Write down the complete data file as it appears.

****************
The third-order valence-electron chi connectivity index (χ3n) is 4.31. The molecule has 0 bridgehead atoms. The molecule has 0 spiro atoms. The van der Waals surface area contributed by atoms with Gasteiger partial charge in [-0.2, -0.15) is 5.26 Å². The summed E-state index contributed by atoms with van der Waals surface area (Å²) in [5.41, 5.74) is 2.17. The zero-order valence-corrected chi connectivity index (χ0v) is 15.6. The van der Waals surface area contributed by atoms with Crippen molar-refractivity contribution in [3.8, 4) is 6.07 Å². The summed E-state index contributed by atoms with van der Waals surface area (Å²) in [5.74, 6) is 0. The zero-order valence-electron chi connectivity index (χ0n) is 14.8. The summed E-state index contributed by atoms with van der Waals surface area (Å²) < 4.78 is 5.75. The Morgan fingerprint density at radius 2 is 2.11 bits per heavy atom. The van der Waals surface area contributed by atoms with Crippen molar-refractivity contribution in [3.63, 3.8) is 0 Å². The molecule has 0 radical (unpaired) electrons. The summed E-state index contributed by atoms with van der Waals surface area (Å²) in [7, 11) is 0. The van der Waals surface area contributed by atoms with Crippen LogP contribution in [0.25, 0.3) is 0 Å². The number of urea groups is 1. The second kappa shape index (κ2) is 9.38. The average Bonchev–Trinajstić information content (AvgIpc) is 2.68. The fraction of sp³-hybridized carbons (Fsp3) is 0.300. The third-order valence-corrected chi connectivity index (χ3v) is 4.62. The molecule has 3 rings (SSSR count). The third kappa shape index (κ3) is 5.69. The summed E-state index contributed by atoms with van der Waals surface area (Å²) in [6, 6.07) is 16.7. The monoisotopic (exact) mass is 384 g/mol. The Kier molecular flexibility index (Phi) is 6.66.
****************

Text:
The third-order valence-electron chi connectivity index (χ3n) is 4.31. The molecule has 0 bridgehead atoms. The molecule has 0 spiro atoms. The van der Waals surface area contributed by atoms with Gasteiger partial charge in [-0.2, -0.15) is 5.26 Å². The summed E-state index contributed by atoms with van der Waals surface area (Å²) in [5.41, 5.74) is 2.17. The zero-order valence-corrected chi connectivity index (χ0v) is 15.6. The van der Waals surface area contributed by atoms with Crippen molar-refractivity contribution in [3.8, 4) is 6.07 Å². The summed E-state index contributed by atoms with van der Waals surface area (Å²) in [5.74, 6) is 0. The zero-order valence-electron chi connectivity index (χ0n) is 14.8. The summed E-state index contributed by atoms with van der Waals surface area (Å²) < 4.78 is 5.75. The Morgan fingerprint density at radius 2 is 2.11 bits per heavy atom. The van der Waals surface area contributed by atoms with Crippen molar-refractivity contribution in [3.63, 3.8) is 0 Å². The molecule has 0 radical (unpaired) electrons. The summed E-state index contributed by atoms with van der Waals surface area (Å²) in [7, 11) is 0. The van der Waals surface area contributed by atoms with Crippen LogP contribution in [0.25, 0.3) is 0 Å². The number of urea groups is 1. The second kappa shape index (κ2) is 9.38. The average Bonchev–Trinajstić information content (AvgIpc) is 2.68. The fraction of sp³-hybridized carbons (Fsp3) is 0.300. The third-order valence-corrected chi connectivity index (χ3v) is 4.62. The molecule has 3 rings (SSSR count). The third kappa shape index (κ3) is 5.69. The summed E-state index contributed by atoms with van der Waals surface area (Å²) in [6, 6.07) is 16.7. The monoisotopic (exact) mass is 384 g/mol. The Kier molecular flexibility index (Phi) is 6.66.